The British Empire and the Second World War
In 1939 Hitler went to war not just with Great Britain; he also went to war with the whole of the British Empire, the greatest empire that there had ever been. In the years since 1945 that empire has disappeared, and the crucial fact that the British Empire fought together as a whole during the war has been forgotten. All the parts of the empire joined the struggle and were involved in it from the beginning, undergoing huge changes and sometimes suffering great losses as a result. The war in the desert, the defence of Malta and the Malayan campaign, and the contribution of the empire as a whole in terms of supplies, communications and troops, all reflect the strategic importance of Britain's imperial status. Men and women not only from Australia, New Zealand and India but from many parts of Africa and the Middle East all played their part. Winston Churchill saw the war throughout in imperial terms. The British Empire and the Second World War emphasises a central fact about the Second World War that is often forgotten.
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First, the government of Malaya was not effectively subordinated to military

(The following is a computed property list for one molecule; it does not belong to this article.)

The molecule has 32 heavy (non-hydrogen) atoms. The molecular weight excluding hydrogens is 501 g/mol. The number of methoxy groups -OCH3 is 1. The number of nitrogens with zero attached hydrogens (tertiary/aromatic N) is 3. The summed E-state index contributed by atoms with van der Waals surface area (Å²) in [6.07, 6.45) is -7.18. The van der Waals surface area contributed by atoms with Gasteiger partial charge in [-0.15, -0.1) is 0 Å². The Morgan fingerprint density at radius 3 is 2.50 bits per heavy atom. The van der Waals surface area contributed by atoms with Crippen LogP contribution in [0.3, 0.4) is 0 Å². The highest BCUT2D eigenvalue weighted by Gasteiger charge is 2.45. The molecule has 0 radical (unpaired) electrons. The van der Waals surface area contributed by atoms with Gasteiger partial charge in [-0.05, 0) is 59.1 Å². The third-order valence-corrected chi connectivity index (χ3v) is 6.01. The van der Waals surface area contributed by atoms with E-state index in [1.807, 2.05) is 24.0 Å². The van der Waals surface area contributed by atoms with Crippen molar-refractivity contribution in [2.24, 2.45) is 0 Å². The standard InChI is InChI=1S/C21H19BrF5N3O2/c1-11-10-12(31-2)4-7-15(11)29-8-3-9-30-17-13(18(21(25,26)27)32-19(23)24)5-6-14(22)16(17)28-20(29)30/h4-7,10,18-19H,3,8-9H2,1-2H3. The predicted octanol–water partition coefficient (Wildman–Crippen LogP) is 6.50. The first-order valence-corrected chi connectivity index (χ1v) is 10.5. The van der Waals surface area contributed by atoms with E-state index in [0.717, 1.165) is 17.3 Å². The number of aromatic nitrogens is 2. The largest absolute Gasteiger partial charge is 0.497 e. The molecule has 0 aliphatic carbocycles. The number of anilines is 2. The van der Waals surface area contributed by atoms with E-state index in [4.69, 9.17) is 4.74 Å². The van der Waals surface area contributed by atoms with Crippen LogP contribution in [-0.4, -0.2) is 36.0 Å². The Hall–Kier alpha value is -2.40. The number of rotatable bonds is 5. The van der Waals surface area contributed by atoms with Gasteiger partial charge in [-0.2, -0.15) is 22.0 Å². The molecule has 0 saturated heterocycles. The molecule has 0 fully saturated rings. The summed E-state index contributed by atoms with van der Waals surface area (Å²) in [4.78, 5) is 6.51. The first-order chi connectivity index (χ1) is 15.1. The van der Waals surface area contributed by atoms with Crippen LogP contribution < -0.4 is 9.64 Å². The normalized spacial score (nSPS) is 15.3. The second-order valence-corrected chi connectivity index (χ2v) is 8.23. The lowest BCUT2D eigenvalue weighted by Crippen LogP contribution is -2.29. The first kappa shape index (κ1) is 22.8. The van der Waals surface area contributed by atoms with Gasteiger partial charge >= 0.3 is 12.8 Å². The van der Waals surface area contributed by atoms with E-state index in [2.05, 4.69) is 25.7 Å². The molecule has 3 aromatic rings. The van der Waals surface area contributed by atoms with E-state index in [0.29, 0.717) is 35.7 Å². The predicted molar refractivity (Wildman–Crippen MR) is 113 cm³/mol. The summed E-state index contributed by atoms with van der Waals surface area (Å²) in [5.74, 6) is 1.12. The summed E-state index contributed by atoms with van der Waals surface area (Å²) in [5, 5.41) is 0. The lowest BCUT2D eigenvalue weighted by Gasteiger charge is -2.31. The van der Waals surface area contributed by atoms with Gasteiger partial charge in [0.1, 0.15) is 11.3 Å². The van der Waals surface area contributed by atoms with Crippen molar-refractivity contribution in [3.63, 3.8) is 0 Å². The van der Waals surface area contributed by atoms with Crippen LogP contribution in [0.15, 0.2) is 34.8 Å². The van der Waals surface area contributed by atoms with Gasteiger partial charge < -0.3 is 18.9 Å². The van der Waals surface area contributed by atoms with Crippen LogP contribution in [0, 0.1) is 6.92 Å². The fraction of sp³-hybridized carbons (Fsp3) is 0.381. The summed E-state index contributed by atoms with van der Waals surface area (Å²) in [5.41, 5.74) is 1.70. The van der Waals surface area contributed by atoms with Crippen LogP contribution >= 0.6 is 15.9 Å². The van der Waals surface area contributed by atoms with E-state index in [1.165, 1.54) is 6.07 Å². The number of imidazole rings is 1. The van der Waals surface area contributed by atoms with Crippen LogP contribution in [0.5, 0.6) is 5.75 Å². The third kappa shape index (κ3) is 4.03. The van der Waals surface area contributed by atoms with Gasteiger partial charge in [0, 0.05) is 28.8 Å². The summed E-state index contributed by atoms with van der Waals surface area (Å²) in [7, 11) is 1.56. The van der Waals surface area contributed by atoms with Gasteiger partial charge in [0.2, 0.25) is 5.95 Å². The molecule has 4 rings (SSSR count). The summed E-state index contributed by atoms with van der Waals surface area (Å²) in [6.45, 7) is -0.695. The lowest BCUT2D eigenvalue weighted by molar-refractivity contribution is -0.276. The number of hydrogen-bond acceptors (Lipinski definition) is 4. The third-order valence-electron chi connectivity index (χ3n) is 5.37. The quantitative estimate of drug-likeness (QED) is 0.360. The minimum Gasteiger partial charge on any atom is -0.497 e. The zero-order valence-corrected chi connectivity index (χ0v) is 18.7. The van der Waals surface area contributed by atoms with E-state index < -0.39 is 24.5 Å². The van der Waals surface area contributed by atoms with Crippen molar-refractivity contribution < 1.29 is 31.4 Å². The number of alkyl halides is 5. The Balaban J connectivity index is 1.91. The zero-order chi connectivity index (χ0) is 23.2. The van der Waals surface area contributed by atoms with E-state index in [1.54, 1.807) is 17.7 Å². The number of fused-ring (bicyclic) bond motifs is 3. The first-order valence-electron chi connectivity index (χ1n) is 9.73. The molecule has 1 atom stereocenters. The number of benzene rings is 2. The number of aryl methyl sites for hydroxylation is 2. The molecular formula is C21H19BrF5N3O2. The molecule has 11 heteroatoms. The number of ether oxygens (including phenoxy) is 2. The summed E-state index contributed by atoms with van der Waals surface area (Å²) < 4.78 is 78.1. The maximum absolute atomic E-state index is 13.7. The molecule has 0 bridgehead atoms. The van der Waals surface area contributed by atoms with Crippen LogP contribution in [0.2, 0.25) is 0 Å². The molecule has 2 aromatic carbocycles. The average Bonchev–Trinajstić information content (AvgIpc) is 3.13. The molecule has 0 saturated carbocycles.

authority, and so a kind of dual rule persisted in which the military went about its
business whilst the civilian rulers continued to pursue theirs. Thus the
government of ...
Malaya had to limit exports to the as-yet-undeclared enemy without provoking a
Japanese reaction, a continuation of the pretence ... Japan's influence in the
neighbouring kingdom of Siam affected Malaya, as most of Siam's tin and rubber
Malaya and Singapore during the Japanese Occupation (Singapore, 1995); Paul
Kratsoka, The Japanese Occupation of Malaya 1941-1945: A Social and
Economic History (London, 1998); Cheah Boon Kheng, Red Star Over Malaya: ...
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The Approach of War
The Home Front
The Caribbean 177
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